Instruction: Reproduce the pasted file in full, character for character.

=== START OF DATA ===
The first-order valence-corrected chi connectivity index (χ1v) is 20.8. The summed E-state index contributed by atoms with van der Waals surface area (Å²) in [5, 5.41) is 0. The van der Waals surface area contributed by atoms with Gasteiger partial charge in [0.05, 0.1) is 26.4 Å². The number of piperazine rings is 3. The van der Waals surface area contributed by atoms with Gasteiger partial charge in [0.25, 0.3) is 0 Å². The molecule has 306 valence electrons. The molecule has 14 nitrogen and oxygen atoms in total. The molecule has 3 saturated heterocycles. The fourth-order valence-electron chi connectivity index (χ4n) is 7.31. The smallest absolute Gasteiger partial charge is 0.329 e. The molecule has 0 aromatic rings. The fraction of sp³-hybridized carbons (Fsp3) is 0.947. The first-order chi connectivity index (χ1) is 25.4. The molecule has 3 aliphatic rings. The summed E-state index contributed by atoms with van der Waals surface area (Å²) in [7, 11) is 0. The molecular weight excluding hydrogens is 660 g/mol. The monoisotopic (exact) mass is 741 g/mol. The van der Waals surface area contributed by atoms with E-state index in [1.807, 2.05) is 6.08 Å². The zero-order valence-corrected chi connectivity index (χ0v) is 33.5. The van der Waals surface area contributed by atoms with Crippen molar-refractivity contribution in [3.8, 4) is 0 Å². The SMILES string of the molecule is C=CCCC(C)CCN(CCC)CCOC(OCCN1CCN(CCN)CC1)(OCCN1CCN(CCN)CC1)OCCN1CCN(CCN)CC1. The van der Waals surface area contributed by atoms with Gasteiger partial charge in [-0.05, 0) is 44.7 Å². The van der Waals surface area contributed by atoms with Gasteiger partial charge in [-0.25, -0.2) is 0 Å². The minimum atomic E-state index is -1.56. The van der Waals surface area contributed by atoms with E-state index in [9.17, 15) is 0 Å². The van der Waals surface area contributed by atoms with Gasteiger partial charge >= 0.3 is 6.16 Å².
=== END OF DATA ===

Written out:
The first-order valence-corrected chi connectivity index (χ1v) is 20.8. The summed E-state index contributed by atoms with van der Waals surface area (Å²) in [5, 5.41) is 0. The van der Waals surface area contributed by atoms with Gasteiger partial charge in [0.05, 0.1) is 26.4 Å². The number of piperazine rings is 3. The van der Waals surface area contributed by atoms with Gasteiger partial charge in [0.25, 0.3) is 0 Å². The molecule has 306 valence electrons. The molecule has 14 nitrogen and oxygen atoms in total. The molecule has 3 saturated heterocycles. The fourth-order valence-electron chi connectivity index (χ4n) is 7.31. The smallest absolute Gasteiger partial charge is 0.329 e. The molecule has 0 aromatic rings. The fraction of sp³-hybridized carbons (Fsp3) is 0.947. The first-order chi connectivity index (χ1) is 25.4. The molecule has 3 aliphatic rings. The summed E-state index contributed by atoms with van der Waals surface area (Å²) in [7, 11) is 0. The molecular weight excluding hydrogens is 660 g/mol. The monoisotopic (exact) mass is 741 g/mol. The van der Waals surface area contributed by atoms with E-state index in [1.807, 2.05) is 6.08 Å². The zero-order valence-corrected chi connectivity index (χ0v) is 33.5. The van der Waals surface area contributed by atoms with Crippen molar-refractivity contribution in [3.8, 4) is 0 Å². The SMILES string of the molecule is C=CCCC(C)CCN(CCC)CCOC(OCCN1CCN(CCN)CC1)(OCCN1CCN(CCN)CC1)OCCN1CCN(CCN)CC1. The van der Waals surface area contributed by atoms with Gasteiger partial charge in [-0.05, 0) is 44.7 Å². The van der Waals surface area contributed by atoms with Gasteiger partial charge in [-0.25, -0.2) is 0 Å². The minimum atomic E-state index is -1.56. The van der Waals surface area contributed by atoms with E-state index in [9.17, 15) is 0 Å². The van der Waals surface area contributed by atoms with Gasteiger partial charge >= 0.3 is 6.16 Å².